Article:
Stanford University

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Geological Sciences Seminar: Jon Eichelberger, University of Alaska

When:
Tuesday, Apr 27, 2021 12:00 PM
Where:
Zoom
More Info:

Free

Audience:
Faculty/Staff, Students, Alumni/Friends
Sponsor:
Department of Geological Science

Drilling to Magma

The geosciences provide a long history of surprises when some thought the big discoveries were over: basalt as an igneous rock, an old but hot Earth, evolution, plate tectonics, life punctuated by extraterrestrial events, and climate change caused by humans. Drilling to magma will likely provide another such surprise. Although we tend to believe our untested cartoons, consider whether the characteristics of hydrocarbon reservoirs would have been accurately rendered without drilling. We must drill to magma to understand how continental crust formed, how to use heat of crystallization coupled with enthalpy of magmatic water and thermal cracking as a clean energy source, and how to forecast catastrophic volcanic eruptions from direct measurements in magma. I will trace the progression from coring lava lakes, through shifts in thinking about magma bodies, to exciting data from accidental drilling encounters with real magma, to what the future of scientific drilling to magma could hold.

John Eichelberger’s career spans volcanology, scientific drilling, and international Arctic education. Educated at MIT and Stanford (PhD ’74), he was on the research staff at Los Alamos and Sandia National Laboratories in New Mexico from 1974-1979 and 1979-1991, respectively. In 1991 he became Professor of Geology and Geophysics at the University of Alaska Fairbanks (UAF) where he greatly expanded volcano monitoring and student engagement in the Alaska Volcano Observatory. During that time he initiated cooperative volcano monitoring, research, and educational programs with the Institute of Volcanology and Seismology, Russian Academy of Sciences in Petropavlovsk-Kamchatsky. He was also co-originator of the Unzen Scientific Drilling Project, which cored through the conduit of Unzen Volcano, Kyushu, Japan after the volcano’s eruption ended.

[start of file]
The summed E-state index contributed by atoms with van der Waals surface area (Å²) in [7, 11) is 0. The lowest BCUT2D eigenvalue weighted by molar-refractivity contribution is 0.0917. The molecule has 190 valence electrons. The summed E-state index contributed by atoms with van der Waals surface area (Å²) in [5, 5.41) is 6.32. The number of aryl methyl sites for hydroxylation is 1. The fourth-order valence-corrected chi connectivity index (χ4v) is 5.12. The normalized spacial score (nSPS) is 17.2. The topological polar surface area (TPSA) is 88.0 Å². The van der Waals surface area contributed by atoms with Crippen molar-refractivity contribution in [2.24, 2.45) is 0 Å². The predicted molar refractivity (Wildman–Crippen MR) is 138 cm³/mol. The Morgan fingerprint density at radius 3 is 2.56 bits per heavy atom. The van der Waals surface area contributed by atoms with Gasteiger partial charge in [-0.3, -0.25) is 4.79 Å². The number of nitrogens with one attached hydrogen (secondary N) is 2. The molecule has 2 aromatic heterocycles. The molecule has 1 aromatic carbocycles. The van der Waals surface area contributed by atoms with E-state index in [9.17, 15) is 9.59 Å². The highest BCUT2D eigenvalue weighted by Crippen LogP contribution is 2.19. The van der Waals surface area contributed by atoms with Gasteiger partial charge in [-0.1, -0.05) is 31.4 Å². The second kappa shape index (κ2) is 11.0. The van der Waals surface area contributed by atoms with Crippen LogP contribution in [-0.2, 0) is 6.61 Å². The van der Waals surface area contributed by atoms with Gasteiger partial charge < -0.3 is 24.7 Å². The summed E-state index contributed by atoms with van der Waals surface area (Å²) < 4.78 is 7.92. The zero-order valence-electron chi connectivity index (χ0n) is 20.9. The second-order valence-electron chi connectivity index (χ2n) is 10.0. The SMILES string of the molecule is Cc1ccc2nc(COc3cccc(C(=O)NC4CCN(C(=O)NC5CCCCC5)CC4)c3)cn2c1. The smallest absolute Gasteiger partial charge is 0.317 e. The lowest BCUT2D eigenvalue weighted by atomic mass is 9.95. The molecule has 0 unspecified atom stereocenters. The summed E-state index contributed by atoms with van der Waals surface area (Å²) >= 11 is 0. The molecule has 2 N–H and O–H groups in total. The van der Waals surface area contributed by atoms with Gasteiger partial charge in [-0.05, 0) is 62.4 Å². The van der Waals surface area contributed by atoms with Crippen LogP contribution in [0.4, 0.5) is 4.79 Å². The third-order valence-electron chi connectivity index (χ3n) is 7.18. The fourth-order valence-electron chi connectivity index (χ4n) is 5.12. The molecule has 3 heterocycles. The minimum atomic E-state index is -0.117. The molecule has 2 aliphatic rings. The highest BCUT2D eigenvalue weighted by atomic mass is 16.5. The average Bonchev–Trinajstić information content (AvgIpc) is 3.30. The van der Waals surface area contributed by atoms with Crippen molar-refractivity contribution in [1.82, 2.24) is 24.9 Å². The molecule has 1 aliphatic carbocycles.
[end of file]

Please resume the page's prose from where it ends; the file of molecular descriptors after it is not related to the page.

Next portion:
Eichelberger left UAF in 2007 to serve as Program Coordinator for Volcano Hazards at the U.S. Geological Survey headquarters in Reston, Virginia but continued to work on Russian-US collaborations in natural hazards under the Bilateral Presidential Commission. He returned to UAF in 2012 as Dean of the Graduate School. The European Geosciences Union awarded him the Soloviev Medal in Natural Hazards in 2015 and the Geological Society of America designated him Distinguished Lecturer for Continental Scientific Drilling for 2020-2021. He is now semi-retired but continues development of the Krafla Magma Testbed, Iceland, pursuing his career-long goal to sample magma directly by drilling.

Email Kelly Wells, kcwells7@stanford.edu, for Zoom link and password.

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